JEFFERSON CITY - The mother of a child who died at the hands of an unlicensed child care provider testified in favor of a bill which would crack down on the providers. The House Professional Registration and Licensing Committee held a hearing for a bill which would enact rules and penalties for unlicensed child care providers.
The bill's sponsor, Rep. Jill Schupp, D-St. Louis County, first called Shelley Blecha to testify in favor of the bill. The bill is named Nathan's Law in memory of Blecha's son, who died in the hands of an unlicensed child care provider. Blecha cried while telling the committee and audience the story of what happened to her son.
"There was nothing that could be done," Blecha said. "All they could do was simply ask her (the child care provider) to never watch children again. The prosecutor wouldn't do anything because the fine was 200 dollars, which I paid more for the ambulance ride for my child than the prosecutor could even get for his life."
Nathan Blecha was three months old when he died in the care of an in-home, unlicensed day care provider that the family had used for three and a half years. The day care provider placed him on his stomach in a play pen and some loose bedding became wedged in front of his face resulting in suffocation.
Committee members quoted a study by the St. Louis Post-Dispatch which reported 54 other children died in the hands of child care providers over a 55-month period.
Four components of the legislation would change the current law to:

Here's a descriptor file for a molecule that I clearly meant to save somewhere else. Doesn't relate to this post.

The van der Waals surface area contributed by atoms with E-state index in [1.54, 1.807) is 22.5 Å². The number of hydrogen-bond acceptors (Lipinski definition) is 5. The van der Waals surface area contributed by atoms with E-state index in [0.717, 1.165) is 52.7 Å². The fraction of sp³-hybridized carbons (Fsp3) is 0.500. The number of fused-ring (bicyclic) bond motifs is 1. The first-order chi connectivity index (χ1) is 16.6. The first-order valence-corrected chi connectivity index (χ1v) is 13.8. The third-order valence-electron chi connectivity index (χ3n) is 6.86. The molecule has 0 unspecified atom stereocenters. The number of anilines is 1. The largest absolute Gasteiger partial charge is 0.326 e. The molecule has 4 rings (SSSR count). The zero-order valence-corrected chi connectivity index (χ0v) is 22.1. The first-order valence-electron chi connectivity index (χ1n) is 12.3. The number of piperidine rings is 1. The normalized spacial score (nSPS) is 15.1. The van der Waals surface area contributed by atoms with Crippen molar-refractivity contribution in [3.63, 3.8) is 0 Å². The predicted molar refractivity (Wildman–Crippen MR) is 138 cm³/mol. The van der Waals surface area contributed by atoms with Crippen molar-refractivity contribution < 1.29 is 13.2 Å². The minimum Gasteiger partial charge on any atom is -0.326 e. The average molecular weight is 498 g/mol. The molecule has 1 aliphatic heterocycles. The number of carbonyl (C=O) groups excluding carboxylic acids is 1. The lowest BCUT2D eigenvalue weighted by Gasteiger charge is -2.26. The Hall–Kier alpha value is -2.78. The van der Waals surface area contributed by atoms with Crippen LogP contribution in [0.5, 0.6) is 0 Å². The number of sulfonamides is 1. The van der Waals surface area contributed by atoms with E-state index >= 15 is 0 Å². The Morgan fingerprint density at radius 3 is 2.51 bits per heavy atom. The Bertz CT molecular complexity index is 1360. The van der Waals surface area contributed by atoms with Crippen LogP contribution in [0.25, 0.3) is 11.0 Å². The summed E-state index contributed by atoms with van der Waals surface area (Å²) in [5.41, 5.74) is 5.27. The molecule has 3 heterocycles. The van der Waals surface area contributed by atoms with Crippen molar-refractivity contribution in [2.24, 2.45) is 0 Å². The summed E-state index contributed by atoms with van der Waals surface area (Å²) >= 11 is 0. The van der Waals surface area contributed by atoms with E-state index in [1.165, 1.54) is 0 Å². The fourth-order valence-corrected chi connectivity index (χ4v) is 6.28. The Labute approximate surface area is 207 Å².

Schupp says she is pleased with the bill and the support it has garnered thus far. Forty-five legislators co-sponsored the bill.
Last year, the same bill was introduced but was not put before a committee. However, Schupp says that media coverage of the bill has helped it garner support.
"People have heard about it more," Schupp said. "And once people hear about this, they really tend to want to move forward because they know kid's lives are at stake."
None of the representatives spoke against the bill; however, some committee members voiced concerns about the vague language defining who is and is not excluded from the four person limit in the bill. Rep. Jason Smith, R-Salem, wanted more clarification on how home-schooled children would fit into child limits outlined in the bill. Since it would not count any children who go to school all day as part of the four child only limit, Smith said he wanted to know how home-schooled children would be treated.
Kerry Messer, a representative from Missouri Family Network, opposed the first portion of the bill, saying that limits should not be placed on the amount of children a provider can care for at one time.
"When someone who says I will help my neighbor, help my friend from church, help somebody who's asking to be paid for child care services, (but the law) now prohibits them, legally, from being able to bring in their own relatives into their home...this is a pretty serious thing," Messer said.
Blecha said later in an interview that she didn't understand how Messer could debate the child-to-adult ratio in child care.
"I just don't understand his whole hang-up with the number," Blecha said. "You have to have a number if you're going to provide any type of quality care for these children. The statistics will show that children need more than just a bottle crammed in their mouth and their diapers changed. You have to show them love, how are you going to do that if you can watch any amount of children possible?"
The bill still awaits a vote in committee.
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